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Covid testing: The best at-home rapid test kits

Testing at home can provide quick, affordable peace of mind.
Written by Jason Cipriani, Contributing Writer on

We're two years into the pandemic now, and while the spread of COVID-19 is slowing down, it's clear it isn't fully going away anytime soon. Over the last several months, there's been a renewed focus on rapid testing at home. For example, as of Jan 15, insurance companies were required to cover the cost of at-home rapid tests by reimbursing subscribers for up to 8 tests per month per covered family member. 

On Jan 18, the White House started distributing 1 billion free rapid tests through a dedicated website. Since then, the administration has made multiple rounds of more free tests available to the public. The latest allotment includes eight free tests.

If you need tests sooner than that, be it for peace of mind before visiting a family member or because you suspect you or a family member is sick, here are some tests I've personally used and the details you need to know about each one. Most importantly, if you have private insurance -- make sure you're saving your receipts to file claims with your insurance company. Each test will give you test results and hopefully peace of mind in 20 minutes or less. Three of the tests mentioned below are affordable and widely-available rapid antigen tests, while the Cue Health test is more expensive, but the results can be used to clear you for travel or to meet work and school requirements. 

The FDA currently approves the options listed below under an Emergency Use Authorization. I've linked to the available FDA report for each test's accuracy when available.

Cost: $17.98 | Number of tests included: 2 | Time for results: 15 minutes | Positive Test Accuracy: 94.3% | Negative Test Accuracy: 98.1% |

iHealth recently started selling its at-home antigen rapid tests in a pack of two for $17.98. According to the FDA, the iHealth tests were 94.3% accurate in detecting a positive test result and 98.1% accurate when detecting negative test results. 

Each test includes a nasal swab, an extraction tube, and the test card. The card has two possible lines on it. The C line will always turn purple to show it's a valid test. The T line will remain absent if it's a negative result, or turn purple -- matching the C line -- if the test is positive. 

You can download the iHealth COVID-19 Test app on your phone for detailed instructions and to store test results for yourself, family members, or colleagues. 

I've given or taken a few of these tests now and the process is easy, but a little confusing the first time due to how you transfer the sample from the swab to the tube. But once you get comfortable with the process, you'll have no issues.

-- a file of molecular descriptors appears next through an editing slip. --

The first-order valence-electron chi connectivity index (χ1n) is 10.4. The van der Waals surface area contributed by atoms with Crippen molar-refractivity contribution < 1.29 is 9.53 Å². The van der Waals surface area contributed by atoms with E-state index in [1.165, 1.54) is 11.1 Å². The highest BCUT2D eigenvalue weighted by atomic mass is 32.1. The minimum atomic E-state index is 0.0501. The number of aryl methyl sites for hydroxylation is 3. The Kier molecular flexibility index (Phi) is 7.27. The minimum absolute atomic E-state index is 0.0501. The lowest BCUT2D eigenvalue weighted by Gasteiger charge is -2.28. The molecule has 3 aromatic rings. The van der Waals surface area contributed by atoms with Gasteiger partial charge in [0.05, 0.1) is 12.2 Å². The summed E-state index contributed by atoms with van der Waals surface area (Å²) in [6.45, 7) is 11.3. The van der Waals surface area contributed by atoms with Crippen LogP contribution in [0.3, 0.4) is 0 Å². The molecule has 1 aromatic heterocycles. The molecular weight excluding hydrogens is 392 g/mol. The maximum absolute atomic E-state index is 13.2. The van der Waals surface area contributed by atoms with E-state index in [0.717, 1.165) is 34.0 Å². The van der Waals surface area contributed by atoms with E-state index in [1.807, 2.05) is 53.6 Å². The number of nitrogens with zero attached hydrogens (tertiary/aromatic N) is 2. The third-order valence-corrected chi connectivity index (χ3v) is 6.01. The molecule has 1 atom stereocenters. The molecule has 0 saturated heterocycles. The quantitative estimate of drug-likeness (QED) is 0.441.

Cost: $19.88 | Number of tests included: 2 | Time for results: 15 minutes | Positive Test Accuracy: 91.7% | Negative Test Accuracy: 100% |

You may have heard of or seen the BinaxNOW test on store shelves. It's $23.99 for a pack of two tests and can commonly be found at Walgreens, CVS, RiteAid, and Walmart. Availability will vary depending on where you live, so I recommend checking Abott's website for stock updates.

Inside each box are two instruction sheets, two nasal swabs, two solution droppers, and two test cards. Each card has two lines on it, one Control and one Sample. A purple line next to Control will always show up, while the Sample line is only visible if the test is positive. 

I've administered and taken a handful of these tests, and they're incredibly simple. I prefer this test process over the iHealth test kit simply because you don't have to worry about properly transferring the sample. You only have to place the swab inside the card and twirl it a few times. However, while affordable, the price of this kit can add a layer of hesitation for frequent testing. 

The companion app will walk you through the testing process and even record your results for you, giving you quick access to the last time you took a test and the accompanying results. 

According to the FDA, BinaxNOW's test results showed 91.7% accuracy for positive test samples and 100% accuracy for negative results. 

Cost: $195 | Number of tests included: 3 | Time for results: 20 minutes | Positive Test Accuracy: 97.8% | Negative Test Accuracy: 97.8% |

Cue Health's COVID-19 Test is by far the most expensive test on this list. Each test cartridge is $65 and is sold in packs of three or ten. In order to use the cartridges, you'll need the $249 Cue Reader to process, analyze and transmit the results to your phone. You can buy a pack of 10 cartridges and the Cue Reader for $954.05, or a kit with a Cue Reader and 3 tests for $444. 

Why so expensive? Unlike the iHealth and BinaxNOW tests, Cue Health's test isn't a rapid antigen test. The test uses "nucleic acid amplification", which is equivalent to a PCR test. PCR tests are the tests that you get at a doctor's office or a community testing center and can take several hours or days to get your results. 

Cue's system gives you results in about 20 minutes. 

An independent study by the Mayo Clinic found the Cue COVID test to be 97.8% accurate. Here's the FDA report, as well.